Talk this morning has been dominated by the rumoured 2.5% cut in VAT, to be paid for in part by that other headline-grabber: a tax rate of 45% on earnings over £150k.
The income tax change is noteworthy more as a political statement - marking a move back towards traditional Labour values - than anything likely to raise huge sums of money. Not only would it apply to a relatively small sector of society, but those it does affect are rich enough to employ people to help them get around paying. Still, there will be those scaremongering about Labour returning to the dark days of the 1970s, when simply wearing a suit and carrying an umbrella seemed enough to get stung.
Many will welcome the VAT cut as a way to stimulate consumer spending, but will it be enough? It's certainly not the most creative way to solve the problem, but it will probably be effective in encouraging people to throw their money about a bit and get the wheels turning again.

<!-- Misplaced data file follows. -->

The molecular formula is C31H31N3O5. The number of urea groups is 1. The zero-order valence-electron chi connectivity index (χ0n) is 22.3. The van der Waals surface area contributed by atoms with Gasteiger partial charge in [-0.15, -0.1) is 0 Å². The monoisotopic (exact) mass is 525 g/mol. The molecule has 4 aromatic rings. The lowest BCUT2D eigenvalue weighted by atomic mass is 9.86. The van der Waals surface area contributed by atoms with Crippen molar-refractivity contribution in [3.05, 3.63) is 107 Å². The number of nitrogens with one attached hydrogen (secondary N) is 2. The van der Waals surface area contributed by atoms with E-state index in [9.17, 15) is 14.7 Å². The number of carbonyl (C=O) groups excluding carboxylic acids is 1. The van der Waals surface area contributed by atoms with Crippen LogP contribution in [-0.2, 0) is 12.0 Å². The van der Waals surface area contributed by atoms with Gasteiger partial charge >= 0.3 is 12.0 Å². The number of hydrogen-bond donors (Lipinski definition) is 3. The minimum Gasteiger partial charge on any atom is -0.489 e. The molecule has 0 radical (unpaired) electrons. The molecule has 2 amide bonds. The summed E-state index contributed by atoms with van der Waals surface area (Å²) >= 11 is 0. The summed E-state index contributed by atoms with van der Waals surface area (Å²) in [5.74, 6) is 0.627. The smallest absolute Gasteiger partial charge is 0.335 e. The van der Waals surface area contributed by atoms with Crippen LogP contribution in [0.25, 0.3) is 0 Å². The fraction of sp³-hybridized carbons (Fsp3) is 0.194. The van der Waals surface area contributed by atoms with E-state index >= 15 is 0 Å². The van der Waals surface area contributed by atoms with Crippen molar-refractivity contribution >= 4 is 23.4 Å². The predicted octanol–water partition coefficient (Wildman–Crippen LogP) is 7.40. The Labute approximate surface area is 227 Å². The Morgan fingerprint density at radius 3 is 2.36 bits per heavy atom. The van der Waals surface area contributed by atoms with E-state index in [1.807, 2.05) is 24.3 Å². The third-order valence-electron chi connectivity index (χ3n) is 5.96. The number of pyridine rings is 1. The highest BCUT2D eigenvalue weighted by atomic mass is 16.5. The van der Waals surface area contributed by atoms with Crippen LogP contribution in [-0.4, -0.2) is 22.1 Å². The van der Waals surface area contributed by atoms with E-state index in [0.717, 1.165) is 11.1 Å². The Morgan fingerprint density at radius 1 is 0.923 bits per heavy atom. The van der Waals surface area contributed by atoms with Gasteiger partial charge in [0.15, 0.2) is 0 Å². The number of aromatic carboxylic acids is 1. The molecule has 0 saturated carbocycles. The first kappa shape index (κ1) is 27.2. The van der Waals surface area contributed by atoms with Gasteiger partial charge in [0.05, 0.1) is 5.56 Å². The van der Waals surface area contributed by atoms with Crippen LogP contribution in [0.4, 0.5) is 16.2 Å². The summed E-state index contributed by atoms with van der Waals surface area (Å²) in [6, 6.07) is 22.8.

Yet critics of Darling are already pointing to the funding shortfall it creates: billions will have to be borrowed - and paid back in future - to plug the gap now. The government may be right in saying that the best way out of a deep recession is to nail it early. Trouble is, we've all seen where a tendency towards heavy borrowing has got us.
Of course, we should remember that Darling's speech has yet to be made. In previous times, we'd have been clueless about the Treasury's big plans, until the dispatch box was actually whipped out. In 1947, Chancellor Hugh Dalton was forced to resign from the Labour government after he let slip a few choice bits of his budget speech to a reporter from the Evening Standard. These days, it's all about carefully stage-managed build-up.
What's more, by guiding the focus towards points A and B, it often gives greater chance of point C getting past undetected. We're agog at the queen of hearts; meanwhile our watch has been stolen. With Gordon Brown, the devil tends to be in the detail. Watch out for the small print this afternoon.